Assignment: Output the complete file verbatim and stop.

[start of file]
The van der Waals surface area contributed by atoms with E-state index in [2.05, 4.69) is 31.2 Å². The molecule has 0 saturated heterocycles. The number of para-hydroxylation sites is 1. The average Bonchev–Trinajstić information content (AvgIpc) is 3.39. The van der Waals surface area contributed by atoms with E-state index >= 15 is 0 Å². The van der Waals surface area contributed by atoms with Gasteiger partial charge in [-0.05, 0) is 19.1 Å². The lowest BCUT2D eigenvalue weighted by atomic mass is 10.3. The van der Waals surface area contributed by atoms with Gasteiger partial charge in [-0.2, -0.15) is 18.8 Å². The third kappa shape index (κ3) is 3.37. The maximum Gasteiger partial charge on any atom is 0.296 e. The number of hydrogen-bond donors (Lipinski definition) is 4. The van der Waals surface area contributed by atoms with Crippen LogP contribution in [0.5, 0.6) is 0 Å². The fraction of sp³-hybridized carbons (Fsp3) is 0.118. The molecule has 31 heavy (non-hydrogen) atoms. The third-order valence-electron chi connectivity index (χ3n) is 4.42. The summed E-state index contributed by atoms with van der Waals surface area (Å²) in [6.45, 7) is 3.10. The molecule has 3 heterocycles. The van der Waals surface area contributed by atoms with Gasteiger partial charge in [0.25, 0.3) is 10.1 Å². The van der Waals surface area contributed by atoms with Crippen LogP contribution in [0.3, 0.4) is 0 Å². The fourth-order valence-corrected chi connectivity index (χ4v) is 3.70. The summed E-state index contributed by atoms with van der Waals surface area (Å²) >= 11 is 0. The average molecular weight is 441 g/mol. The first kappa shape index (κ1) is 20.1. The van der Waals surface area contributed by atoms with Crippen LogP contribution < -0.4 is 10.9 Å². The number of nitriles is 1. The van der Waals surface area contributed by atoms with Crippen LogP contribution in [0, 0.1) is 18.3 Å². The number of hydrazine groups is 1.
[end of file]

The van der Waals surface area contributed by atoms with E-state index in [2.05, 4.69) is 31.2 Å². The molecule has 0 saturated heterocycles. The number of para-hydroxylation sites is 1. The average Bonchev–Trinajstić information content (AvgIpc) is 3.39. The van der Waals surface area contributed by atoms with E-state index >= 15 is 0 Å². The van der Waals surface area contributed by atoms with Gasteiger partial charge in [-0.05, 0) is 19.1 Å². The lowest BCUT2D eigenvalue weighted by atomic mass is 10.3. The van der Waals surface area contributed by atoms with Gasteiger partial charge in [-0.2, -0.15) is 18.8 Å². The third kappa shape index (κ3) is 3.37. The maximum Gasteiger partial charge on any atom is 0.296 e. The number of hydrogen-bond donors (Lipinski definition) is 4. The van der Waals surface area contributed by atoms with Crippen LogP contribution in [0.5, 0.6) is 0 Å². The fraction of sp³-hybridized carbons (Fsp3) is 0.118. The molecule has 31 heavy (non-hydrogen) atoms. The third-order valence-electron chi connectivity index (χ3n) is 4.42. The summed E-state index contributed by atoms with van der Waals surface area (Å²) in [6.45, 7) is 3.10. The molecule has 3 heterocycles. The van der Waals surface area contributed by atoms with Gasteiger partial charge in [0.25, 0.3) is 10.1 Å². The van der Waals surface area contributed by atoms with Crippen LogP contribution in [0.3, 0.4) is 0 Å². The fourth-order valence-corrected chi connectivity index (χ4v) is 3.70. The summed E-state index contributed by atoms with van der Waals surface area (Å²) >= 11 is 0. The average molecular weight is 441 g/mol. The first kappa shape index (κ1) is 20.1. The van der Waals surface area contributed by atoms with Crippen LogP contribution < -0.4 is 10.9 Å². The number of nitriles is 1. The van der Waals surface area contributed by atoms with Crippen LogP contribution in [0, 0.1) is 18.3 Å². The number of hydrazine groups is 1.